The only reason for time is so that everything doesn’t happen at once.
The mineral corundum comes in several varieties, each with its own distinctive properties. Sapphires and rubies are gem-quality corundum. They are popular as gemstones not only for their beauty but because they are extremely hard and scratch resistant as well.
The hardness of rubies and sapphires was critical for the development of early timepieces. In the 17th century, clocks and pocket watches were luxury items that only a few could afford. They were treasured more for their value as curiosities than their ability to keep time. Early timepieces were highly inaccurate, due to large amounts of friction in their moving parts. Clockmakers eventually discovered that when bearings made of harder materials were used, less friction was produced. At the time, one of the hardest known materials was corundum.
The 1704 invention of ruby and sapphire bearings, or jewel bearings, is credited to Peter and Jacob Debaufre and Nicolas Fatio de Duillier, who took out an English patent on the process. They discovered that corundum bearings not only increased precision in timepieces, but extended the life of clocks as well.
Although the invention of jewel bearings was a great leap forward, they did not become widely used until the mid-19th century. And until the early 20th century, most jewel bearings were made from natural rubies and sapphires. However, in 1902 Auguste Verneuil introduced the flame-fusion process for creating high-quality synthetic corundum, an invention that revolutionized the use of the mineral in industry. The watch industry quickly embraced this less costly, more plentiful source of corundum, which had better clarity than natural stones as well.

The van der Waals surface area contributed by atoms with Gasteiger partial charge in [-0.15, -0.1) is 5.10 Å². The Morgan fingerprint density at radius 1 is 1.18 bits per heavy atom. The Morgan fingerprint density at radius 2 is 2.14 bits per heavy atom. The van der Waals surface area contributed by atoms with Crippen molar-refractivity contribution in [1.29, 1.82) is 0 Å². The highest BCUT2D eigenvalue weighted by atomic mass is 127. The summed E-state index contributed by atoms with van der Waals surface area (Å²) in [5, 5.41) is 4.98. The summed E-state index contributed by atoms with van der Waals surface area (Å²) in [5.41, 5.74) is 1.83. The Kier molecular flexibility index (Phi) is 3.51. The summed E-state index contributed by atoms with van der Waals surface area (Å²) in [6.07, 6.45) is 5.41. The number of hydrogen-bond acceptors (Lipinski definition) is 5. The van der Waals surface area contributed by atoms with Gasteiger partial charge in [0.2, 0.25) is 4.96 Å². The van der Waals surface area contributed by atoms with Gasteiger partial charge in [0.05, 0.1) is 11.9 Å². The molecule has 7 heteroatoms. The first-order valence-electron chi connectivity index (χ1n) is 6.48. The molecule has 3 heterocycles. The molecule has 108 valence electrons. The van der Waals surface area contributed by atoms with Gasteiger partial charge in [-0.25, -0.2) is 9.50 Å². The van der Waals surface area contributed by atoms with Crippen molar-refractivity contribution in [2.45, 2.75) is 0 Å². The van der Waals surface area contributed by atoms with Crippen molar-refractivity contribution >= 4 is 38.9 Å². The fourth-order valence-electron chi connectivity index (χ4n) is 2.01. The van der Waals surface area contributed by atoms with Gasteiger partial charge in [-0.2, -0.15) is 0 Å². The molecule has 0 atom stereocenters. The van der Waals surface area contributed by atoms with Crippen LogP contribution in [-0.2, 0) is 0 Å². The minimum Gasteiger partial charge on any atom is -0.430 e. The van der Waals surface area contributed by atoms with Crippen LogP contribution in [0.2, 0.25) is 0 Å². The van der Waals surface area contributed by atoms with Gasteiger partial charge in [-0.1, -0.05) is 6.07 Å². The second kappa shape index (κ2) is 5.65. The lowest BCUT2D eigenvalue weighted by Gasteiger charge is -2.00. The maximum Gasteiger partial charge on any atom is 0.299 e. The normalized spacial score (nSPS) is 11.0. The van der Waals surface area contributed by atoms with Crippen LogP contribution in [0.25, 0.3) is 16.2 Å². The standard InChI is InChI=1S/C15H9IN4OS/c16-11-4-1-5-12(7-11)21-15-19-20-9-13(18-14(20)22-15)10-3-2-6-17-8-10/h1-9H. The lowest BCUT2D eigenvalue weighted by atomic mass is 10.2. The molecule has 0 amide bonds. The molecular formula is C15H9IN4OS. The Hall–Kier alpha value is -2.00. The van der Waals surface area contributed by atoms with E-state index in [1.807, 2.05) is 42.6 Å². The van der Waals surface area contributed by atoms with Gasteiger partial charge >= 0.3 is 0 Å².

Today synthetic corundum can be grown by a number of other methods, including the Czochralski pulling process, the flux growth process, and the hydrothermal process. Synthetic sapphire crystals can be grown in boules up to several inches in diameter, shaped with diamond grinders, and polished to a variety of surface finishes. When the boules are sliced into wafers and polished, for example, they can be used as transparent, scratch-resistant watch faces.
Corundum continues to be used in clocks and watches today, although most of the jewels are man-made. Timepieces typically require about 17 jewels to achieve high accuracy, but manufacturers may increase the jewel count to give consumers an impression of super-accuracy and greater luxury. During the 1960s watches were sold with 41, 53, 75, and even 100 jewels, although most of them were nonfunctional.
The days have been computed by different people in different ways. The Babylonians reckoned from one sunrise to the next; the Athenians from one sunset to the next; the Umbrians from noon to noon; the multitude, universally, from light to darkness; the Roman priests and those who presided over the civil day, also the Egyptians and Hipparchus, from midnight to midnight.
~Pliny the Elder (AD 23 – 79)
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